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'Everybody's journey is different': Meet the B.C. man who started Canada's first vitiligo support group

Omar Sharife is a co-founder of Vitiligo Voices Canada. June is Vitiligo awareness month and June 25 is World Vitiligo Day. Omar Sharife is a co-founder of Vitiligo Voices Canada. June is Vitiligo awareness month and June 25 is World Vitiligo Day.
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A B.C. model and actor is helping people with vitiligo come together and share their stories with a support group he co-founded.

Vitiligo is a condition that causes skin to lose its pigment in patches, which happens when melanin-producing cells die or stop working. An estimated 0.5 to 2 per cent of the world’s population has vitiligo, according to the Canadian Dermatology Association.

Omar Sharife told CTV News living with the condition can be especially challenging if there’s nobody to talk to about it.

“It’s essentially a condition that changes your identity,” he said. “There’s a lot of mental health issues and challenges when you’re established as an individual and then your identity and skin colour is changing beyond your control.”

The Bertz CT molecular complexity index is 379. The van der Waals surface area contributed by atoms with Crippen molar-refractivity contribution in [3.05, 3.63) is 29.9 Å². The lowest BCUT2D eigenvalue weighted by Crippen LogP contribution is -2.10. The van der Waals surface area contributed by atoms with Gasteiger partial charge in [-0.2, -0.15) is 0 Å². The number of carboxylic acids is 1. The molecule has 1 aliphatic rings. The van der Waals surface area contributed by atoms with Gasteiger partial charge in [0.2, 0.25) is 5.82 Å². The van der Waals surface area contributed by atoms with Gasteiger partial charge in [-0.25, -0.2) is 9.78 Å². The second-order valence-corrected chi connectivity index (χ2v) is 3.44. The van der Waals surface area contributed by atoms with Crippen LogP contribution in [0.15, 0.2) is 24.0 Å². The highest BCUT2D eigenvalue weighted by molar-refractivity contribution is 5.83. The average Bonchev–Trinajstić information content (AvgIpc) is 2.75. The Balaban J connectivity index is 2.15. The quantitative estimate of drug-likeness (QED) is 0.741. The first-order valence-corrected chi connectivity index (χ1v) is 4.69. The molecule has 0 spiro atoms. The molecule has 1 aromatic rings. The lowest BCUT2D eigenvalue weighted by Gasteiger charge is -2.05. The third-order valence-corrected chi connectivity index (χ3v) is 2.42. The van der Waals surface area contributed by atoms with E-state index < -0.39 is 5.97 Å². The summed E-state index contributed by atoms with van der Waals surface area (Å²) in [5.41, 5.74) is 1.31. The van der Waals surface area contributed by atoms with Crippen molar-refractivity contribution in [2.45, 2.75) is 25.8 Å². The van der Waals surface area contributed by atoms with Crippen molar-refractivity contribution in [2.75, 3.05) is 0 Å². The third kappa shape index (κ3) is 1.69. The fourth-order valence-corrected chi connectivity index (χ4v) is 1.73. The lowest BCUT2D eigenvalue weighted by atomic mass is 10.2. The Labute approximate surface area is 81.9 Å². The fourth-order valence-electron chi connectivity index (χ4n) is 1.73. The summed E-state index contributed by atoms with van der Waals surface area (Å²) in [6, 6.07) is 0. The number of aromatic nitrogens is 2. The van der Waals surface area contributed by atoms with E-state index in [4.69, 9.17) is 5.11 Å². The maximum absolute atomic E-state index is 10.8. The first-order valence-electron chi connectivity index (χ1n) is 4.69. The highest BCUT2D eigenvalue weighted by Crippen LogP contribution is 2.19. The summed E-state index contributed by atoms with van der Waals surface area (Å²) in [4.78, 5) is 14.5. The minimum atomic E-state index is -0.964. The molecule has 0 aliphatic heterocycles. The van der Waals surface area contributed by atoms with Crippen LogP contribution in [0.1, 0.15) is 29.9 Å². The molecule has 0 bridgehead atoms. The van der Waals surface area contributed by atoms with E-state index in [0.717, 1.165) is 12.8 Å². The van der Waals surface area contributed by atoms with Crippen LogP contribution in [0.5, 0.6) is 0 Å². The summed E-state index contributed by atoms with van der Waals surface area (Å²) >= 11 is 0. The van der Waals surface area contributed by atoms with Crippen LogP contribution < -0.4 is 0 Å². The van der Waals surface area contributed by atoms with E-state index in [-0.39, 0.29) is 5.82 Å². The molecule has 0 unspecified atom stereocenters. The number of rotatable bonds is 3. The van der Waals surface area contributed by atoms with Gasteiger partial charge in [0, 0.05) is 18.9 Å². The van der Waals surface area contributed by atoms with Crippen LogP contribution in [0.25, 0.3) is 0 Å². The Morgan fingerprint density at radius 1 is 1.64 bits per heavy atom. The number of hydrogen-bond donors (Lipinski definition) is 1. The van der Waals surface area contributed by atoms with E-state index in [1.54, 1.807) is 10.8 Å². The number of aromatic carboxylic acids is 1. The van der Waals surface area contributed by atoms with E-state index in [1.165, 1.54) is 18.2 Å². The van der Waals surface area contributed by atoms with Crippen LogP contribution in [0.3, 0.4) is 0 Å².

Sharife said he’s moved into a state of greater self-acceptance over the last few years because he connected with other people who have vitiligo, and finally heard other people share the feelings he’s had for decades. That’s why Sharife helped create Vitiligo Voices Canada at the beginning of this year, which calls itself the first support group of its kind in the country.

“There are a number of really great support groups across the U.S., but Canada is really lacking in that sort of support group or connection,” he said.

Vitiligo Voices Canada hosts a regular virtual drop-in for people to share their experiences. And since June is vitiligo awareness month, the group has been posting personal stories on its social media to help get word out.

“It’s incredible the amount of help that it gives people, and it’s a big part of people’s journey wanting to just speak out loud the truth of what they’re going through,” Sharife said.

He adds that vitiligo affects everyone differently—some people might get one spot, while others’ skin will change dramatically, and some people develop it at a young age while others get it when they’re older. And people have differing levels of acceptance of their condition. “Everybody’s journey is different,” he said.

That being said, Sharife’s message for Canadians is to be sensitive and aware that everybody is at a different stage of their vitiligo journey—something to keep in mind on Tuesday June 25, which is World Vitiligo Day.

Several landmarks will light up in purple for the international awareness day, including BC Place, Science world and the Vancouver Convention Centre. Vancouver City Hall will be lit up in purple on Wednesday.

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